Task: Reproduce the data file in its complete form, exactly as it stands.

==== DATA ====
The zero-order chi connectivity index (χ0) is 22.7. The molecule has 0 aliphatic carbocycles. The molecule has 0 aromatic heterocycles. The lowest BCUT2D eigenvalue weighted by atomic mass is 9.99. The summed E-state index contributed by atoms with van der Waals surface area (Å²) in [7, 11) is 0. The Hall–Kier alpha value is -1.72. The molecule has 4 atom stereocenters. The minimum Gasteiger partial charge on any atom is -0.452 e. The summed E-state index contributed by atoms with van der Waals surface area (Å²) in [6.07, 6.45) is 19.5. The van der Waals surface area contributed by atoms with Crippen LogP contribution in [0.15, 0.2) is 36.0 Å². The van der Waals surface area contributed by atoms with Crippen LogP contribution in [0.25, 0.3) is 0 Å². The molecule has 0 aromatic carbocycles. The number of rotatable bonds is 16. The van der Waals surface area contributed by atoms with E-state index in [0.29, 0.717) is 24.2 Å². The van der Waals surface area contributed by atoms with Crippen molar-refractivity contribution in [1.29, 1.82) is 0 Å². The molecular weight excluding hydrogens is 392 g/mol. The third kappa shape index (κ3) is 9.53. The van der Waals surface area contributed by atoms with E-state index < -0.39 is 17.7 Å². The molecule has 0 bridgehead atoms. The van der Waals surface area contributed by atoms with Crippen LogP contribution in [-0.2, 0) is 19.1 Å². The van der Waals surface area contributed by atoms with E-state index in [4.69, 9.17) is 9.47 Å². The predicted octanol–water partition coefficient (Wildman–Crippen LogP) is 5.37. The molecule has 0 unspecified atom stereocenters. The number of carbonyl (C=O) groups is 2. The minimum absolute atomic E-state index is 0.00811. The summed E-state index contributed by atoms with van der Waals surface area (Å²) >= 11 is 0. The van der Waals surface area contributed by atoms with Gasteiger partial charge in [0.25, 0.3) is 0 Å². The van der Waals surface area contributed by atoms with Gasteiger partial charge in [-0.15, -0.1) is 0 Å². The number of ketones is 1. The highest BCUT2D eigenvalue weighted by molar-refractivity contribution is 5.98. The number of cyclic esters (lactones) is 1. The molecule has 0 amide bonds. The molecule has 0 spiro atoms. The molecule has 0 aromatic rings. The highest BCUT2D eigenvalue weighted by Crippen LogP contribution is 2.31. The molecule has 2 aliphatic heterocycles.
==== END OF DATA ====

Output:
The zero-order chi connectivity index (χ0) is 22.7. The molecule has 0 aliphatic carbocycles. The molecule has 0 aromatic heterocycles. The lowest BCUT2D eigenvalue weighted by atomic mass is 9.99. The summed E-state index contributed by atoms with van der Waals surface area (Å²) in [7, 11) is 0. The Hall–Kier alpha value is -1.72. The molecule has 4 atom stereocenters. The minimum Gasteiger partial charge on any atom is -0.452 e. The summed E-state index contributed by atoms with van der Waals surface area (Å²) in [6.07, 6.45) is 19.5. The van der Waals surface area contributed by atoms with Crippen LogP contribution in [0.15, 0.2) is 36.0 Å². The van der Waals surface area contributed by atoms with Crippen LogP contribution in [0.25, 0.3) is 0 Å². The molecule has 0 aromatic carbocycles. The number of rotatable bonds is 16. The van der Waals surface area contributed by atoms with E-state index in [0.29, 0.717) is 24.2 Å². The van der Waals surface area contributed by atoms with Crippen molar-refractivity contribution in [1.29, 1.82) is 0 Å². The molecular weight excluding hydrogens is 392 g/mol. The third kappa shape index (κ3) is 9.53. The van der Waals surface area contributed by atoms with E-state index < -0.39 is 17.7 Å². The molecule has 0 bridgehead atoms. The van der Waals surface area contributed by atoms with Crippen LogP contribution in [-0.2, 0) is 19.1 Å². The van der Waals surface area contributed by atoms with E-state index in [4.69, 9.17) is 9.47 Å². The predicted octanol–water partition coefficient (Wildman–Crippen LogP) is 5.37. The molecule has 0 unspecified atom stereocenters. The number of carbonyl (C=O) groups is 2. The minimum absolute atomic E-state index is 0.00811. The summed E-state index contributed by atoms with van der Waals surface area (Å²) >= 11 is 0. The van der Waals surface area contributed by atoms with Gasteiger partial charge in [0.25, 0.3) is 0 Å². The van der Waals surface area contributed by atoms with Gasteiger partial charge in [-0.15, -0.1) is 0 Å². The number of ketones is 1. The highest BCUT2D eigenvalue weighted by molar-refractivity contribution is 5.98. The number of cyclic esters (lactones) is 1. The molecule has 0 amide bonds. The molecule has 0 spiro atoms. The molecule has 0 aromatic rings. The highest BCUT2D eigenvalue weighted by Crippen LogP contribution is 2.31. The molecule has 2 aliphatic heterocycles.